Once you decide whether a critique group is for you, you've got to hunt one down. If you have some writer friends whose opinions you trust, see if they're interested in starting a critique group. They don't have to be local; you can email the critiques. We like to meet in person, but I think that's because we enjoy the social aspect of it, as well.

If you don't have writer friends you'd like to start a critique group with, you can check into local writer's groups. Go to meetings they offer and meet other writers. Check on their website, any forums they may have, etc., and see if they have any critique groups or if they have a mechanism with which to hook you up with any.

If that fails, start searching online. There are Meetup groups you might be able to find online by plugging in your location. Search for forums or online critique websites. There are some websites dedicated to allowing online critiques, but you must earn them by giving critiques first and maintaining a certain amount of points.

Once you've found or created your critique group, figure out the group's rules and get started! How are you expected to submit? What does the critique consist of (flow, grammar, answering specific questions, numerical judging, etc.)? How long will you have to do the critique? When do you need to get your piece in by? Will you email it or meet in person? If you're meeting in person, will you get the piece in advance to go over and make notes on so you can come prepared to the meeting? How many words/chapters will you submit at a time? How often will you critique?

Getting these and other questions hammered out in advance will make your life easier as you go into the critique group world.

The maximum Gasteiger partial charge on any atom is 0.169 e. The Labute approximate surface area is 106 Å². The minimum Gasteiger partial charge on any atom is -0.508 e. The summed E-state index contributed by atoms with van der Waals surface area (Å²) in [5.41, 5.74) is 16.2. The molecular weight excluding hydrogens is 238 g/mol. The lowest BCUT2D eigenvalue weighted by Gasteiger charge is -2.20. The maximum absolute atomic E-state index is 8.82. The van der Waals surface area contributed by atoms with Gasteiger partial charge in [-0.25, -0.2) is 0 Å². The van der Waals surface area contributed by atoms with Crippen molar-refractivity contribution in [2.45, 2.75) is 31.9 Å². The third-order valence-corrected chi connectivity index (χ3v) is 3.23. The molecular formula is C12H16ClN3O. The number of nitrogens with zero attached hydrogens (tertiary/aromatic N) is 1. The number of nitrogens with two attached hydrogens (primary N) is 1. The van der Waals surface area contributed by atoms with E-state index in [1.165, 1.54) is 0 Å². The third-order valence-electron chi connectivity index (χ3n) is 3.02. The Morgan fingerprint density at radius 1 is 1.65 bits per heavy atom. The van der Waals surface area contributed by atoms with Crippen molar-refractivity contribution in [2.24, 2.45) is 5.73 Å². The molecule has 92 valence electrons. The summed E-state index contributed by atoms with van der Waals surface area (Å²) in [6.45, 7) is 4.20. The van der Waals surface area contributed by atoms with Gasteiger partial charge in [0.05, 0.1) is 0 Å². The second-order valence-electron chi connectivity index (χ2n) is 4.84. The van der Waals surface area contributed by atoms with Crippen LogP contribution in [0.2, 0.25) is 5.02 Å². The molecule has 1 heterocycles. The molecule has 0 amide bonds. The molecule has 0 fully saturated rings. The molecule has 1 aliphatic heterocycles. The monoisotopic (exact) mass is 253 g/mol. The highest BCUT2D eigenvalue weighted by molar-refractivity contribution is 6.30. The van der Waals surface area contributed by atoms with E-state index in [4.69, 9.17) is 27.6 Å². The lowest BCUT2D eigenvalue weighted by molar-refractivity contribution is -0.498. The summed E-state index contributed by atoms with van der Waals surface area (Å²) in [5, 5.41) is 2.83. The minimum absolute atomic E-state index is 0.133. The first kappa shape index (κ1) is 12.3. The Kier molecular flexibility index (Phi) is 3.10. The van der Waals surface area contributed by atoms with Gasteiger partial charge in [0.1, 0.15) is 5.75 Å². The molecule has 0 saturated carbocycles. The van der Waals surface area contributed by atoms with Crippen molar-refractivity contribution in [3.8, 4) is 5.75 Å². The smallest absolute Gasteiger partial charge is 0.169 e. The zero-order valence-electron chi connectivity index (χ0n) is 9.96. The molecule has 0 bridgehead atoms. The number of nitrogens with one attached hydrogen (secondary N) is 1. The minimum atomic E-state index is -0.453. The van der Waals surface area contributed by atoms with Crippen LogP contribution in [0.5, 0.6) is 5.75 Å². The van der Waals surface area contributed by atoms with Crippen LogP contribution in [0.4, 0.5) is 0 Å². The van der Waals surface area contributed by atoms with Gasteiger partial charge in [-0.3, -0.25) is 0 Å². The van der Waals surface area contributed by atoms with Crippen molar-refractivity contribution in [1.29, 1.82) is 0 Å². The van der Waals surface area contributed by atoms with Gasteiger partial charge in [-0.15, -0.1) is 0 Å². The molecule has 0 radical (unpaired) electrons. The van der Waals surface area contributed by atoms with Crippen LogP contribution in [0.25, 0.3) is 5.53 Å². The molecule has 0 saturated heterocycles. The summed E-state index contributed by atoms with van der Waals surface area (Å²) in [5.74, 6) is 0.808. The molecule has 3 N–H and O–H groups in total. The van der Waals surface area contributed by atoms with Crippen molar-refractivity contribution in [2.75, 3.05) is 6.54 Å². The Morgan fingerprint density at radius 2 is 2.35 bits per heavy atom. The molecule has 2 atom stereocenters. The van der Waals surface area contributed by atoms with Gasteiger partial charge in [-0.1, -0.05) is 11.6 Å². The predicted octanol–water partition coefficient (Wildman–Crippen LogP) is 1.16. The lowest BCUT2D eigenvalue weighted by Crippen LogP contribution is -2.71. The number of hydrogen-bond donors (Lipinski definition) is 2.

Tell me about your experiences with critiques. Are you strongly on one side or the other (pro or con)? Have you had any especially nasty experiences in critique group? Any wonderful ones?

May you find your Muse.


  1. I've never been part of a critique group, though, sent my very first ms out to be critiqued and evaluated at a cost. A critique group would be cost effective if you trusted what they had to say. Good Post, Shannon.

  2. I found a wonderful critique partner at a writing conference years ago. She helped me a lot in those first years and taught me a lot. I have a different critique now and I think she could be tougher on me.

  3. I loved my critique group. We were together almost 6 years until we each had unique circumstances that split it apart.

    Now I have 2 crit partners overseas.

    However, I've had my share of some nasty critters out there. I say keep going forward and ignore the meanness.

    Hugs and chocolate!

  4. I've never been part of a group either. I have two test readers who are local and a couple critique partners who are online.

  5. Probably the worst critique group I was ever in was just a big group of friends that all scratched each other's backs and said everything was awesome. So what the hell is the point?

    We're each other's critique group. We can both give each other good, honest feedback without being too mean and without taking it personally. It's helped both of our writing a ton.